Luján, Lofgren Lead Letter Urging Multilingual Translation of the NIST AI Risk Management Framework
Washington, D.C. – U.S. Senator Ben Ray Luján (D-N.M.), Chair of the Subcommittee on Communications, Media, and Broadband, and U.S. Representative Zoe Lofgren (D-Calif.), Ranking Member of the House Committee on Science, Space, and Technology, respectively, urged the National Institute of Standards and Technology (NIST) to translate the AI risk management framework (AI RMF) into non-English languages.
The United States is a leader in the development of artificial intelligence systems, and must lead the world in responsible artificial intelligence governance as well. NIST has developed a strong foundation for responsible AI development, governance, and use in the AI RMF, and has collaborated with the public and private sector to implement this voluntary framework. Non-English-speaking nations may not have the resources to develop this type of comprehensive framework. Translating the AI RMF and related documents into non-English languages will advance US leadership and support global responsible AI governance.
The lawmakers wrote, “Countries all over the world are grappling with challenges related to the recent advances in artificial intelligence and automation.”
“Non-English-speaking organizations and countries around the world are struggling to identify, understand, and mitigate risks associated with advances in artificial intelligence, especially due to the fact that standards and guidelines for these systems are woefully underdeveloped. Therefore, we request that NIST work expeditiously to translate the framework and related documents into multiple languages,” the members wrote.
As Chairman of the Senate Commerce Subcommittee on Communications, Media, and Broadband, Senator Luján has strongly advocated for safety guardrails with the use of Artificial Intelligence and for more investments in non-English languages in the digital space. In June, Senator Luján sent a letter to the National Telecommunications and Information Administration (NTIA) Administrator, Alan Davidson, urging the creation of responsible guardrails around Artificial Intelligence (AI) development, governance, and use. Senator Luján introduced the Language-inclusive Support and Transparency for Online Services (LISTOS) Act to improve multilingual large language models, automated decision-making systems, and content moderation practices online to better protect non-English speaking communities.
The full letter can be found here and below:
Dear Director Locascio,
We applaud the National Institute of Standards and Technology for its efforts to establish a best-in-class, voluntary framework for organizations developing and deploying artificial intelligence to mitigate associated risks. This work is a critical step to supporting meaningful risk-based governance of artificial intelligence systems. We write to request that NIST work with stakeholders and other federal agencies to expeditiously translate the Artificial Intelligence Risk Management Framework (RMF) and related guidance into multiple languages to help non-English speaking peoples, organizations, and nations to address the risks they face when developing and deploying this technology.
Published in January 2021, the RMF was produced in collaboration with stakeholders across public and private sectors in a widely applauded, consensus-driven, open, transparent, and collaborative process. NIST has also released several critical guidance documents to help organizations implement the framework, including a playbook and documents for identifying and mitigating bias in artificial intelligence systems. As evidenced by the scope of participation in the RMF’s creation and its alignment with international standards, the framework is not meant to only support U.S. efforts to improve artificial intelligence governance.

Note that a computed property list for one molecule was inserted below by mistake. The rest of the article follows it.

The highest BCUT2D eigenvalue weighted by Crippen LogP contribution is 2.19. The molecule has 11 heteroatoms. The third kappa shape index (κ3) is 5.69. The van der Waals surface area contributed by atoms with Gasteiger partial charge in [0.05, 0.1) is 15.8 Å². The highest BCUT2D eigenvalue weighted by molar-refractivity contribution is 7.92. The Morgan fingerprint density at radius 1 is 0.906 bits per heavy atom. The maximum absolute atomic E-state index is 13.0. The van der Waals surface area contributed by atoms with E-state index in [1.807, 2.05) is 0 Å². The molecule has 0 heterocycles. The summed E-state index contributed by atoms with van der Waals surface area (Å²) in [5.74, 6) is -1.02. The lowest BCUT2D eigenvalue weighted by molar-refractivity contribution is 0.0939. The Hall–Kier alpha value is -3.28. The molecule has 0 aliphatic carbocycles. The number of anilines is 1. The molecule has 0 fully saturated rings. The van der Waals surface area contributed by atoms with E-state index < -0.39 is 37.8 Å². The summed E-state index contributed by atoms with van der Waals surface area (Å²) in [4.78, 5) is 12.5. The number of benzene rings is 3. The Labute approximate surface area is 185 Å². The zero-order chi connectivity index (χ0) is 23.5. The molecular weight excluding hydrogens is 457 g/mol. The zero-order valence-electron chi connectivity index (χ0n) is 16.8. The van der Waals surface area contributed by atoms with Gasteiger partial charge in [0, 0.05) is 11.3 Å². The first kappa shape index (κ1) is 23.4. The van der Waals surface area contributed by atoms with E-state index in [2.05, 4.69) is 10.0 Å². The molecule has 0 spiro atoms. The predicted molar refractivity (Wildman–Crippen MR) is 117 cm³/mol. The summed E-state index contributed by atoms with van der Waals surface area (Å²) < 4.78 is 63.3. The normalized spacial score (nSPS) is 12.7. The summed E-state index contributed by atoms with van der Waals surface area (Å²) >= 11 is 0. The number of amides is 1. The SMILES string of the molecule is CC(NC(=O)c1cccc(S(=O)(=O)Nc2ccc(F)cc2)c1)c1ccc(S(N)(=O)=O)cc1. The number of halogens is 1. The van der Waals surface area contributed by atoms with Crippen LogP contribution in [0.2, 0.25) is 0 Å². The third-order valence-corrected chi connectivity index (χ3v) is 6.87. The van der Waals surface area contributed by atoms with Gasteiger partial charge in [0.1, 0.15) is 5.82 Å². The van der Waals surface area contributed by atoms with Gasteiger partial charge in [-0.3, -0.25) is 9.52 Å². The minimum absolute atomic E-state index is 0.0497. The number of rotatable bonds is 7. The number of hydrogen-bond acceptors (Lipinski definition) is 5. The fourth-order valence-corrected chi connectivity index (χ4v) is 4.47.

Countries all over the world are grappling with challenges related to the recent advances in artificial intelligence and automation. The European Union is working on the E.U. Artificial Intelligence Act that in part focuses on risk assessments for artificial intelligence systems. Mexico introduced legislation this year that encourages the creation of an ethical framework for the development of these technologies. Many other countries across the globe are considering their own rules. For the framework to be usable by the broader international community, it must be translated into multiple languages.
NIST has set this precedent before with its cybersecurity and privacy frameworks. In both cases, NIST has worked with the Department of State’s Digital Connectivity and Cybersecurity Partnership (DCCP) as well as outside organizations to provide dozens of translations on key documents. In part due to these efforts, NIST’s cybersecurity guidance enjoys widespread adoption and adaptation by the international community, including in Canada, Japan, and Ukraine.
Non-English-speaking organizations and countries around the world are struggling to identify, understand, and mitigate risks associated with advances in artificial intelligence, especially due to the fact that standards and guidelines for these systems are woefully underdeveloped. Therefore, we request that NIST work expeditiously to translate the framework and related documents into multiple languages.
We appreciate your dedication to cultivating trust for artificial intelligence systems and look forward to working with you. If you have any questions, please contact Alan McQuinn of the Committee’s Minority staff at (202) 225-6375 and Aditi Gupta in the Office of Senator Luján at (202) 597-2324.